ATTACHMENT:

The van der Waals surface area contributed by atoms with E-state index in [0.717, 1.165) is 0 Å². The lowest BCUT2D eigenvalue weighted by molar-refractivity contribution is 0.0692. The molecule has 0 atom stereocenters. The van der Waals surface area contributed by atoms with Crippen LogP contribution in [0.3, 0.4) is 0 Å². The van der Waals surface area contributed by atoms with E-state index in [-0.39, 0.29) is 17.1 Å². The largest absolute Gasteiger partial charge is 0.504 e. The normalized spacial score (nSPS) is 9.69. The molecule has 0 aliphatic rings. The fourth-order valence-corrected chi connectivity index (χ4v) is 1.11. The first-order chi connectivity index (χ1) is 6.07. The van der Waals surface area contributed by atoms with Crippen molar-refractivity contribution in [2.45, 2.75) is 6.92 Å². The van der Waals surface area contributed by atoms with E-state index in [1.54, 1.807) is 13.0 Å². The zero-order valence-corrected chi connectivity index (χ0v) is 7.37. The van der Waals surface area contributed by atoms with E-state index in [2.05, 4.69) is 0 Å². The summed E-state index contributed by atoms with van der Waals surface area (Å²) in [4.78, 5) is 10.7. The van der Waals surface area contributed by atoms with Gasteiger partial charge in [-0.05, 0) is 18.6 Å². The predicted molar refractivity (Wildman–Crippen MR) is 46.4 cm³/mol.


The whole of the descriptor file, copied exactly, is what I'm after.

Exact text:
The van der Waals surface area contributed by atoms with E-state index in [0.717, 1.165) is 0 Å². The lowest BCUT2D eigenvalue weighted by molar-refractivity contribution is 0.0692. The molecule has 0 atom stereocenters. The van der Waals surface area contributed by atoms with Crippen LogP contribution in [0.3, 0.4) is 0 Å². The van der Waals surface area contributed by atoms with E-state index in [-0.39, 0.29) is 17.1 Å². The largest absolute Gasteiger partial charge is 0.504 e. The normalized spacial score (nSPS) is 9.69. The molecule has 0 aliphatic rings. The fourth-order valence-corrected chi connectivity index (χ4v) is 1.11. The first-order chi connectivity index (χ1) is 6.07. The van der Waals surface area contributed by atoms with Crippen molar-refractivity contribution in [2.45, 2.75) is 6.92 Å². The van der Waals surface area contributed by atoms with E-state index in [1.54, 1.807) is 13.0 Å². The zero-order valence-corrected chi connectivity index (χ0v) is 7.37. The van der Waals surface area contributed by atoms with E-state index in [2.05, 4.69) is 0 Å². The summed E-state index contributed by atoms with van der Waals surface area (Å²) in [4.78, 5) is 10.7. The van der Waals surface area contributed by atoms with Gasteiger partial charge in [-0.05, 0) is 18.6 Å². The predicted molar refractivity (Wildman–Crippen MR) is 46.4 cm³/mol.